Behind the shiny guise of a new item of clothing, there is a long chain. This chain is called the fashion supply chain. The fashion supply chain is the often forgotten journey behind an item of clothing, it includes the sourcing of raw materials, the factories which produce the garments and the distribution network used to connect us consumers with the garments.
When brands are open and honest about the story behind their clothes, we as consumers and fashion lovers can trace the garments journey all the way back to its beginning. This empowers us as consumers to acknowledge the lives of those along the supply chain. However, an honest supply chain is much easier said than done.
The harsh reality about many fashion supply chains is that they are complicated and are often far from transparent. This is where the EU commission steps in with their proposal for a corporate sustainability due diligence law. First announced in April 2020, this proposal has been long awaited, and on 23rd February, it was finally published.
This crucial proposal signals that companies cannot continue with their unethical and unsustainable practices. It calls for a corporate due diligence and accountability law which requires companies to adopt responsible behaviour within their supply chains.
Now stick with me as I go through who this proposal actually applies to. The EU may have put this proposal into action, but it is set to impact both EU companies and non-EU companies. This is because, the due diligence obligations would apply to EU companies with more than 500 employees and a net worldwide turnover exceeding 150 million euros. As well as non-EU companies with a net turnover, in the EU, exceeding 150 million euros in the financial year preceding the last financial year. These obligations will apply two years from the date the proposal is enforced.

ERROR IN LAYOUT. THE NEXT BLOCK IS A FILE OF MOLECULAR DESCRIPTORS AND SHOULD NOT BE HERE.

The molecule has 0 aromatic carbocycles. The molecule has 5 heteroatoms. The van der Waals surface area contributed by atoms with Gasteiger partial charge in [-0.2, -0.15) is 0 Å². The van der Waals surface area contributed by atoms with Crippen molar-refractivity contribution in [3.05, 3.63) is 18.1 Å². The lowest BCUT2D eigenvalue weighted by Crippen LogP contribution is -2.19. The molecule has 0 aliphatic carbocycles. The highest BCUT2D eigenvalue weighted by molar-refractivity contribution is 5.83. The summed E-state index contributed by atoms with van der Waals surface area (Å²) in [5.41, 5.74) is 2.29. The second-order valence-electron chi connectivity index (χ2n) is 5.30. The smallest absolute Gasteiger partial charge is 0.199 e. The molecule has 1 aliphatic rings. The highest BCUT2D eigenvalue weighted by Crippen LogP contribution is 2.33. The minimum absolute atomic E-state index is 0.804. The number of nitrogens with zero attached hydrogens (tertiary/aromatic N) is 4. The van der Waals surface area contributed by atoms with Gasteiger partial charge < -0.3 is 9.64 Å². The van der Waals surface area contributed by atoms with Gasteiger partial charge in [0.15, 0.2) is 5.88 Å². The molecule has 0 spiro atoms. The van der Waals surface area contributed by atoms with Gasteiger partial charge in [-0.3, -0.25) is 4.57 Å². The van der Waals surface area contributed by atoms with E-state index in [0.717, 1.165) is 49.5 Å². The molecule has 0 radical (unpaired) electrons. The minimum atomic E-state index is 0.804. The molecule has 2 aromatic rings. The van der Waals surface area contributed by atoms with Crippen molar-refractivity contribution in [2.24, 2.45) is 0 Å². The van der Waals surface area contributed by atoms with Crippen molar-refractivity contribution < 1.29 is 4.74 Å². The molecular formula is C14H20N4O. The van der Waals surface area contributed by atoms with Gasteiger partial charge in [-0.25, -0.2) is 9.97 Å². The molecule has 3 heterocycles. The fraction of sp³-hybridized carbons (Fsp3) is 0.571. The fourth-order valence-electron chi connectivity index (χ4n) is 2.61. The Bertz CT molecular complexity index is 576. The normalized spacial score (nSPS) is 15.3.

These are not the only companies subject to these revolutionary laws. Four years after the law is approved, EU companies with more than 250 employees on average and a net worldwide turnover exceeding 40 Million euros will also need to conform to these laws. Provided that at least 50% of their net turnover was generated in one or more of the manufacture or wholesale of textiles, agriculture or the extraction of mineral resources and, metal products and the wholesale trade of mineral resources.
In this same four-year period, non-EU companies with a net turnover in the EU of between 40 million euros and 150 euros of which at least 50% was generated in on or more of the sectors mentioned above will also be subject to this law. Once approved, it is just a matter of time before it is set into action.
For this proposal to be set in stone, it will go through the EU’s legislative procedure which means that there will be an agreement on the final text by the Commission, Parliament and Council. It is when this is passed that the law will make an impact on a global scale.
Looking at the fashion industry, this proposal will stand up for human rights and the planet. By questioning the fashion brands at the top, risks that are rife amongst their unethical fashion supply chains will be exposed and removed.
This proposal has the chance to change the fashion industry and the way clothes are made. If this proposal is accepted, people and the planet will be put before profit; this is the opposite of the current fast-fashion industry which many unfortunately have become accustomed to.